At the Q&A of the Moving Movie Industrie conference someone from the audience asked me what the difference between a journal and a blog is.
In my MA thesis I moved away from the genre approach of blogging that often sees blogging as a form of keeping a diary or as a form of journalism. Rather, I looked at the blog as native to the web, which has its very specific features. With the introduction of blog software standards and search engines the blog has changed significantly. The default settings in the blog software have turned it into an atonomous unit in the network. The blogosphere is just a small part of this network where search engines, ping services, feed readers and other services play an important role.
The blog has changed so much that it is increasingly becoming harder to define it as both the medium and practice of blogging have changed. This prompts the next question in reference to the Wired article whether blogging is ‘over’. Blogging is not over and blogs are not dead but they have evolved into something that no longer resembles the old logging of the web practice that prompted the original word ‘weblog.’ Blog software is often used for publishing magazines or newspapers and the practice no longer resembles the practice of the personal logging of the web.
Seth Godin also noted in ‘the State of the Blogosphere 2008‘ that
The word blog is irrelevant, whatâ€™s important is that it is now common, and will soon be expected, that every intelligent person (and quite a few unintelligent ones) will have a media platform where they share what they care about with the world.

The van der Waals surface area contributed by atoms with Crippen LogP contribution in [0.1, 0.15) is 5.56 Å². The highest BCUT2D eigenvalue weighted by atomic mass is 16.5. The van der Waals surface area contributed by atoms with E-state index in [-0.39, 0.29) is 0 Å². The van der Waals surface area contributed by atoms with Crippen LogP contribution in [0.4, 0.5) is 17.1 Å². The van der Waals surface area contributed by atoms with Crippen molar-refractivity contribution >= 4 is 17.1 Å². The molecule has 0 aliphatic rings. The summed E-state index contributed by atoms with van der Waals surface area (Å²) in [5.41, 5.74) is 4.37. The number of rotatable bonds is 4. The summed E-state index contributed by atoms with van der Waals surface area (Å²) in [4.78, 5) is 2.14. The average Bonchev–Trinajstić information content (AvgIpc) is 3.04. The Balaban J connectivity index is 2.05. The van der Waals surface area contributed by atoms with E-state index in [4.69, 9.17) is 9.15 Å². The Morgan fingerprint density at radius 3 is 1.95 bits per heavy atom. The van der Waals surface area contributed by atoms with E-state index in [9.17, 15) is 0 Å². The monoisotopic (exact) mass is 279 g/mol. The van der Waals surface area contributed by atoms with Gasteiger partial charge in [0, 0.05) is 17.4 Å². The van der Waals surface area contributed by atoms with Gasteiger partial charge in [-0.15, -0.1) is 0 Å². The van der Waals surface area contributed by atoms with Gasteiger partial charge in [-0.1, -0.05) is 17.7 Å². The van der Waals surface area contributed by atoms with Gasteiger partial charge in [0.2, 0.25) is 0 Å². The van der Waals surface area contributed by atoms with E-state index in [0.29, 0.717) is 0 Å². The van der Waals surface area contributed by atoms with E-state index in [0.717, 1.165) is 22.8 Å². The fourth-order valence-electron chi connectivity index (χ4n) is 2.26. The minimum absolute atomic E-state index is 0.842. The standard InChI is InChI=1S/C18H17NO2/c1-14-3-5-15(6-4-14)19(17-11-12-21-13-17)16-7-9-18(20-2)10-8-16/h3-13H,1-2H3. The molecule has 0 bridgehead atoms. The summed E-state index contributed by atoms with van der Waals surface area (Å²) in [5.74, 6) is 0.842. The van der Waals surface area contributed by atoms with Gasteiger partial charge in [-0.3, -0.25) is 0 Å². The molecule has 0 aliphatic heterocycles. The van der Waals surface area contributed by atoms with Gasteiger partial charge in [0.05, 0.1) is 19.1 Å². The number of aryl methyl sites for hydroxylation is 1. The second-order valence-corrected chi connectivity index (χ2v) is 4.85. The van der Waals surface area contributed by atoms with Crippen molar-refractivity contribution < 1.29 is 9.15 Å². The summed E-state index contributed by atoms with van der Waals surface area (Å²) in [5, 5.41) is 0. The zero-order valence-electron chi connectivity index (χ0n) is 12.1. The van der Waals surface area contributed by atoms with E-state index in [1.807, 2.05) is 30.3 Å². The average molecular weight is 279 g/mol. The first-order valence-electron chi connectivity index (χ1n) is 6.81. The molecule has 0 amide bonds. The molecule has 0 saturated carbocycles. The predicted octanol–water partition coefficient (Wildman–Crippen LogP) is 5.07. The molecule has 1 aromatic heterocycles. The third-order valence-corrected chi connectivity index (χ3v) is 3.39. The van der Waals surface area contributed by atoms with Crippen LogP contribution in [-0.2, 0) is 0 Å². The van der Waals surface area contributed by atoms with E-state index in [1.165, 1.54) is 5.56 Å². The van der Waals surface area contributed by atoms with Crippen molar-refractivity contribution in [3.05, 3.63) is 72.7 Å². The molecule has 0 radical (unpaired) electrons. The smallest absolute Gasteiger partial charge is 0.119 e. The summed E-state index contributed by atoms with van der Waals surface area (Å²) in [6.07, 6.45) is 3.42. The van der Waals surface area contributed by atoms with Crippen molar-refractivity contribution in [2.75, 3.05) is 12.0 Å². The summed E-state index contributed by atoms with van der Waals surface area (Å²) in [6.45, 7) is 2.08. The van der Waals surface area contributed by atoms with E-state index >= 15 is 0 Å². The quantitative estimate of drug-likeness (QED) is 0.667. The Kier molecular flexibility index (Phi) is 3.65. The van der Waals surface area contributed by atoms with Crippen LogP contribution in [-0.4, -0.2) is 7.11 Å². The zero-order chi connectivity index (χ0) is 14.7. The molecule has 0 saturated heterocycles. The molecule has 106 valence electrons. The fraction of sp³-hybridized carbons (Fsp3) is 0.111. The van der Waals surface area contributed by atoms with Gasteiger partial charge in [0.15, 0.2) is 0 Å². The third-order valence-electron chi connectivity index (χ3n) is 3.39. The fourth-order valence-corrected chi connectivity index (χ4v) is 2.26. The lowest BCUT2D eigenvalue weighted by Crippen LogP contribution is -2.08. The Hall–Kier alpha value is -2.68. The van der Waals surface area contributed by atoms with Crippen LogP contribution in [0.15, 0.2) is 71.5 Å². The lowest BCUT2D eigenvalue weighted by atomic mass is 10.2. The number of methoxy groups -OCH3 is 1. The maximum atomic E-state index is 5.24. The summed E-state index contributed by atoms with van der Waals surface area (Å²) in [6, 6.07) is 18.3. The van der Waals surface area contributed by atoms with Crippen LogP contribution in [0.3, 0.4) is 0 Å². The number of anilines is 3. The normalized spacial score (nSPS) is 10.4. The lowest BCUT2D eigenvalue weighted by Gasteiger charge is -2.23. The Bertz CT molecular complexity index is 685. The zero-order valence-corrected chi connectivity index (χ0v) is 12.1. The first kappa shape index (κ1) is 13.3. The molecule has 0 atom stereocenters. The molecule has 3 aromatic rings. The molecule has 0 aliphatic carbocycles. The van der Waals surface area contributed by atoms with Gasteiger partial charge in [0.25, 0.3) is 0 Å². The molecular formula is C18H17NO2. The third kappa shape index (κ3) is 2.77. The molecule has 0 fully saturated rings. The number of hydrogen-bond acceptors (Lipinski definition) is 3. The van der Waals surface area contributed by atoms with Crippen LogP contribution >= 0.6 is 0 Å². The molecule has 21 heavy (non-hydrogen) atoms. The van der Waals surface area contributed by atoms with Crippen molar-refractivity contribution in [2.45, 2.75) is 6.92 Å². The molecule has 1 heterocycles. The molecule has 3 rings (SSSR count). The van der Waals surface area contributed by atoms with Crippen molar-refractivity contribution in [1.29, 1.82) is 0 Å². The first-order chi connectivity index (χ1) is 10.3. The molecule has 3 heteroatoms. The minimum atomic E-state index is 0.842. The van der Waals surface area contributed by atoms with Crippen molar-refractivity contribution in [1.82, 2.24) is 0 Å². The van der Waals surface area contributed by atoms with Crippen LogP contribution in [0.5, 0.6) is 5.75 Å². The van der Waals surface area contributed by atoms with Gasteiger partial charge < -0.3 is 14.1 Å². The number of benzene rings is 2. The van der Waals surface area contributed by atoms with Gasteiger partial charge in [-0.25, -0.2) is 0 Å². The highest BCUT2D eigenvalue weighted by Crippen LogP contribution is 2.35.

Bruce Sterling, the conference keynote speaker and longtime blogger, notes that we need a new word for weblog that better describes the current practice. But not just any word, it should be as catchy as the ‘blog’ word is and has become. Content Management System or CMS just does not sound as exciting. Bruce Sterling: â€œThe person who comes up with the new buzzword for ‘blog’ should win a Nobel Prize!â€
Suggestions in the comments are welcome :)
- Paulien Drescher’s report in English for the Masters of Media blog
- Speaker Julian Bleeker’s account in English
- Leonieke Verhoog’s account in Dutch for the VPRO.
2 thoughts on “Bruce Sterling: “The person who comes up with the new buzzword for ‘blog’ should win a Nobel Prize!””
Lately, I’ve considered my place on the web (blog, lifestream, tlog, etc.) as just that: an online presence, a web spot. And perhaps it’s not even that, it’s just a site, defined by a URL.
Maybe one day we’ll see people just ask: what’s your web address, as easily they ask for a phone number, and then all this ‘ooh, you have a blog’ malarkey will be over. Godin’s a clever guy.
Eventually, perhaps, ‘address’ will just be enough, when we’ve all become mobile internet nomads.
But as long as even services like Twitter are referenced as ‘microblogging systems’ or whatever… we’ve some way to go yet.
In the end though, the word blog could just survive as a term separated from its origins. That would be good enough for me too.